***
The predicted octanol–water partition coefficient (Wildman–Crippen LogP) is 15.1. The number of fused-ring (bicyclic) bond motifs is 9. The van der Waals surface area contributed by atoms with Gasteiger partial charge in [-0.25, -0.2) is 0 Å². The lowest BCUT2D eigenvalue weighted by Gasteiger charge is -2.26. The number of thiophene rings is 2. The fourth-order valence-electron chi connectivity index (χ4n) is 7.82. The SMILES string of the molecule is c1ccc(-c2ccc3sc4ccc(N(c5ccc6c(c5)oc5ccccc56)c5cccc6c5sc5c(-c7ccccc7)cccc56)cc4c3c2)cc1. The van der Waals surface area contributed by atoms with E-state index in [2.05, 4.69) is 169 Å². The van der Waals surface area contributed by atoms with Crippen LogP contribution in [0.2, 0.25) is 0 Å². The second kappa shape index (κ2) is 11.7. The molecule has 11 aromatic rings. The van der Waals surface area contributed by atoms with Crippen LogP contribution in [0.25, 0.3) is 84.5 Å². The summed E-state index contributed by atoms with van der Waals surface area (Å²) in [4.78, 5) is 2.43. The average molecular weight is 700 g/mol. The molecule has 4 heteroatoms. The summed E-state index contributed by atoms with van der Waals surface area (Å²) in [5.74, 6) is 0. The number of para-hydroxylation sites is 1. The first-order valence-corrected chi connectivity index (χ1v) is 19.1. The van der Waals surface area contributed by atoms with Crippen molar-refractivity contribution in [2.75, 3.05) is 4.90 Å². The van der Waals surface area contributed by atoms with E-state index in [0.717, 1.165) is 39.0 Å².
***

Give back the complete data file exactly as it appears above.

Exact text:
The predicted octanol–water partition coefficient (Wildman–Crippen LogP) is 15.1. The number of fused-ring (bicyclic) bond motifs is 9. The van der Waals surface area contributed by atoms with Gasteiger partial charge in [-0.25, -0.2) is 0 Å². The lowest BCUT2D eigenvalue weighted by Gasteiger charge is -2.26. The number of thiophene rings is 2. The fourth-order valence-electron chi connectivity index (χ4n) is 7.82. The SMILES string of the molecule is c1ccc(-c2ccc3sc4ccc(N(c5ccc6c(c5)oc5ccccc56)c5cccc6c5sc5c(-c7ccccc7)cccc56)cc4c3c2)cc1. The van der Waals surface area contributed by atoms with E-state index in [2.05, 4.69) is 169 Å². The van der Waals surface area contributed by atoms with Crippen LogP contribution in [0.2, 0.25) is 0 Å². The second kappa shape index (κ2) is 11.7. The molecule has 11 aromatic rings. The van der Waals surface area contributed by atoms with Crippen LogP contribution in [0.25, 0.3) is 84.5 Å². The summed E-state index contributed by atoms with van der Waals surface area (Å²) in [4.78, 5) is 2.43. The average molecular weight is 700 g/mol. The molecule has 4 heteroatoms. The summed E-state index contributed by atoms with van der Waals surface area (Å²) in [5.74, 6) is 0. The number of para-hydroxylation sites is 1. The first-order valence-corrected chi connectivity index (χ1v) is 19.1. The van der Waals surface area contributed by atoms with Crippen molar-refractivity contribution in [2.75, 3.05) is 4.90 Å². The van der Waals surface area contributed by atoms with E-state index in [0.717, 1.165) is 39.0 Å².